Patients diagnosed with Parkinson’s disease dementia (PDD) and dementia with Lewy bodies (DLB) were found to have a mortality rate more than three times higher than the general population, according to researchers in Sweden.
The 10-year follow-up study, titled “Relative survival in patients with dementia with Lewy bodies and Parkinson’s disease dementia,” was published in the journal PLOS One.
DLB is a neurodegenerative disorder caused by the accumulation of alpha-synuclein protein clumps, leading to physical and cognitive damage.
Years of research identified a link between the diagnosis of dementia and increased mortality. But the mortality levels greatly depend on dementia type, gender, and study design.
In the general population with dementia, late diagnosis, male gender, the existence of multiple coexisting conditions (comorbidities), and functional disability have been linked to shorter survival.
A research team from Skåne University Hospital in Malmö, Sweden, studied the survival of patients with PDD and DLB compared with the general population. To better understand survival in these groups, the team identified predictors of excessive mortality.
Researchers retrospectively studied 177 patients diagnosed with PDD or DLB from 1997 to 2014 at the Memory Clinic in Malmö. Data collected included demographics, time of first visit, time of diagnosis, comorbidities, apolipoprotein E (APOE) genotyping — a test used to assess a person’s susceptibility for Alzheimer’s disease — and the mini-mental state examination score at the time of diagnosis.
Of the 177 patients included in the study, 131 had DLB, while 46 were diagnosed with PDD. All these patients had at least one comorbidity due to the diagnosis of dementia.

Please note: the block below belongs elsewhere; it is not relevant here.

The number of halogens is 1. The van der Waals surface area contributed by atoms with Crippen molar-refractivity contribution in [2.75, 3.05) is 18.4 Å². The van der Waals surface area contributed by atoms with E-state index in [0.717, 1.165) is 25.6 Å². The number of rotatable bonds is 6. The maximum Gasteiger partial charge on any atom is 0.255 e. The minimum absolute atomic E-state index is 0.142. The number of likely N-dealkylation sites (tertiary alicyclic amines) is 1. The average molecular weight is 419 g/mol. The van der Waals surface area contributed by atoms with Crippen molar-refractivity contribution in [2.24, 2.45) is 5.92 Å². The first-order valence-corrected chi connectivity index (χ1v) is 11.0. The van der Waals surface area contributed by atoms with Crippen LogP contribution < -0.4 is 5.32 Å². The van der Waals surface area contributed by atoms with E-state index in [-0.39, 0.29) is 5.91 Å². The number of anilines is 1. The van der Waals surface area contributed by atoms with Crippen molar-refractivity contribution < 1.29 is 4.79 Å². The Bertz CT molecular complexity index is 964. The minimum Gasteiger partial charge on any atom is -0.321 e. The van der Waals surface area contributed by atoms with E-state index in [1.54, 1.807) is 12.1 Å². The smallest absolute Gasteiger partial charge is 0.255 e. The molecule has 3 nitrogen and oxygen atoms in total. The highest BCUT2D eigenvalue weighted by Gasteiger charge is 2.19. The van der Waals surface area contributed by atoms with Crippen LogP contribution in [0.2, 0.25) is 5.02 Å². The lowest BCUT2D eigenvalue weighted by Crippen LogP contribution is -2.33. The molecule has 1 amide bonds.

A total of 143 patients (81%) had died by the time of follow-up, with a median survival of 4.1 years.
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At a five-year follow-up, the mortality ratio — the ratio between the number of PDD/DLB patients’ deaths over the number of deaths in the general population — was 3.02, and at 10 years, it was 3.44, indicating that PDD and DLB patients have mortality rates more than three times higher than the general population.
Researchers also found that survival was worse if the patients were diagnosed at a younger age, were female, and showed lower scores on the cognitive test.
A more detailed analysis revealed higher mortality in DLB patients who were positive for the APOE test, but not in PDD patients who tested positive in APOE.
This retrospective study demonstrated a higher mortality rate in patients with PDD and DLB compared with the general population 10 years after the diagnosis of the disease.
Also, younger patients, females, and those who tested positive for APOE are linked to excess mortality.
“In conclusion, mortality in patients diagnosed with Lewy bodies and Parkinson’s disease dementia is over three times higher in patients during a ten-year follow-up, compared to persons in the general population unaffected by the disease,” the researchers wrote.
“Excess mortality is found primarily in younger patients, females and carriers of APOE. Further research is required regarding survival and possible interventions, including disease-modifying treatments, to improve care and prognosis for these patients,” they added.